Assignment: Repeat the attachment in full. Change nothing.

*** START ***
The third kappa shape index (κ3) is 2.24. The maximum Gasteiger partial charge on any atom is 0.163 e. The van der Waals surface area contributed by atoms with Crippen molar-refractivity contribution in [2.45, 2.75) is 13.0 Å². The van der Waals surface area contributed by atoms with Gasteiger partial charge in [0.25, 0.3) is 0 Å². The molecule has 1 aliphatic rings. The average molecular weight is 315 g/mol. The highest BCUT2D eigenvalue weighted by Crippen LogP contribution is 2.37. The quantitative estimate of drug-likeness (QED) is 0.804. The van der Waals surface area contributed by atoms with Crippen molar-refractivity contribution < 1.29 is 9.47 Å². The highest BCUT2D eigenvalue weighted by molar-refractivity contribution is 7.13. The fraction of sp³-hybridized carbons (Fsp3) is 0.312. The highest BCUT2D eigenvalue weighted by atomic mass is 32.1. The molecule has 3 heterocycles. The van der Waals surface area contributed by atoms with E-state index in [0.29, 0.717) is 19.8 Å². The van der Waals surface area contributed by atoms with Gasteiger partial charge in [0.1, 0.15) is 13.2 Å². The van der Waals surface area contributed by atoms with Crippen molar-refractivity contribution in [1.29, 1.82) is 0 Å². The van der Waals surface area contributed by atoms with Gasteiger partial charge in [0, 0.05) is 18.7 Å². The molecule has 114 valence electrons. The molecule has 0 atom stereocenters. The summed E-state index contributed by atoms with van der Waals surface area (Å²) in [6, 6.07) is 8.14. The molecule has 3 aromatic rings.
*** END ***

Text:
The third kappa shape index (κ3) is 2.24. The maximum Gasteiger partial charge on any atom is 0.163 e. The van der Waals surface area contributed by atoms with Crippen molar-refractivity contribution in [2.45, 2.75) is 13.0 Å². The van der Waals surface area contributed by atoms with Gasteiger partial charge in [0.25, 0.3) is 0 Å². The molecule has 1 aliphatic rings. The average molecular weight is 315 g/mol. The highest BCUT2D eigenvalue weighted by Crippen LogP contribution is 2.37. The quantitative estimate of drug-likeness (QED) is 0.804. The van der Waals surface area contributed by atoms with Crippen molar-refractivity contribution < 1.29 is 9.47 Å². The highest BCUT2D eigenvalue weighted by molar-refractivity contribution is 7.13. The fraction of sp³-hybridized carbons (Fsp3) is 0.312. The highest BCUT2D eigenvalue weighted by atomic mass is 32.1. The molecule has 3 heterocycles. The van der Waals surface area contributed by atoms with E-state index in [0.29, 0.717) is 19.8 Å². The van der Waals surface area contributed by atoms with Gasteiger partial charge in [0.1, 0.15) is 13.2 Å². The van der Waals surface area contributed by atoms with Crippen molar-refractivity contribution in [1.29, 1.82) is 0 Å². The van der Waals surface area contributed by atoms with Gasteiger partial charge in [0, 0.05) is 18.7 Å². The molecule has 114 valence electrons. The molecule has 0 atom stereocenters. The summed E-state index contributed by atoms with van der Waals surface area (Å²) in [6, 6.07) is 8.14. The molecule has 3 aromatic rings.